NASA's New Horizons Science Team has revealed potentially important discoveries about a Kuiper Belt object known as Ultima Thule.
"The first exploration of a small Kuiper Belt and the farthest exploration of any world in history is now history, but almost all of the data is in the future," said New Horizons senior researcher Dr. Alan Stern of Southwest Research Institute.
Among the incredible discoveries of the New Horizons science team are:
(i) The color of the Last Thule matches the color of similar Kuiper symmetrical objects;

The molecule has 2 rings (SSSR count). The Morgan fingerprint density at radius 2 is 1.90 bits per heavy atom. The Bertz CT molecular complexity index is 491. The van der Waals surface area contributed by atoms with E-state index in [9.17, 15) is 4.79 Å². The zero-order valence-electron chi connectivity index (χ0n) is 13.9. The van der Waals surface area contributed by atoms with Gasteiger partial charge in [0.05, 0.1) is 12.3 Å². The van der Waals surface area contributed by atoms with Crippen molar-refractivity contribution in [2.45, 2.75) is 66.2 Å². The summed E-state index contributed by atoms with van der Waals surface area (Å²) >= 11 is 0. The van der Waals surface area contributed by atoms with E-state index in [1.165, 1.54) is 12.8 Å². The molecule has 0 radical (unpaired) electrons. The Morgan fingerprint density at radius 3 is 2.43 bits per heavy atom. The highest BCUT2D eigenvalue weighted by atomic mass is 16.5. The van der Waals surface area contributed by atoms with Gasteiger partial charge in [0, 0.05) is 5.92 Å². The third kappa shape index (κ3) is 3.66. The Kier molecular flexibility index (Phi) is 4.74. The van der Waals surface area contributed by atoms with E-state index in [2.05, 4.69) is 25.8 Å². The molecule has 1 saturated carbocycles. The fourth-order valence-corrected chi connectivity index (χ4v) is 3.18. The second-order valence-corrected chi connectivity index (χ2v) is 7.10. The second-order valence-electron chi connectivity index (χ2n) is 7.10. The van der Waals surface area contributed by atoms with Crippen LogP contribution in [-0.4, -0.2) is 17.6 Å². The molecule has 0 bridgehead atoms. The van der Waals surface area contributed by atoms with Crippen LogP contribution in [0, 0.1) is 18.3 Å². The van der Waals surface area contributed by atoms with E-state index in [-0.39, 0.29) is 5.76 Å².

(ii) the two lobes of the Kuiper Belt are almost identical; this fits with what we know about binary systems that have not been in contact with each other but rather orbits around a common weight point;
(iii) The Last Thule does not have rings or satellites larger than one millimeter;
(iv) the object has no detectable atmosphere.
The New Horizons data transmission will be interrupted for about a week, while the spacecraft passes behind the Sun as seen here on Earth.
Data transmission is back on January 10, 2019, starting with a 20-month discharge of the remaining scientific treasures.
"The scientists can not wait to start digging into that treasure," Dr. Stern said.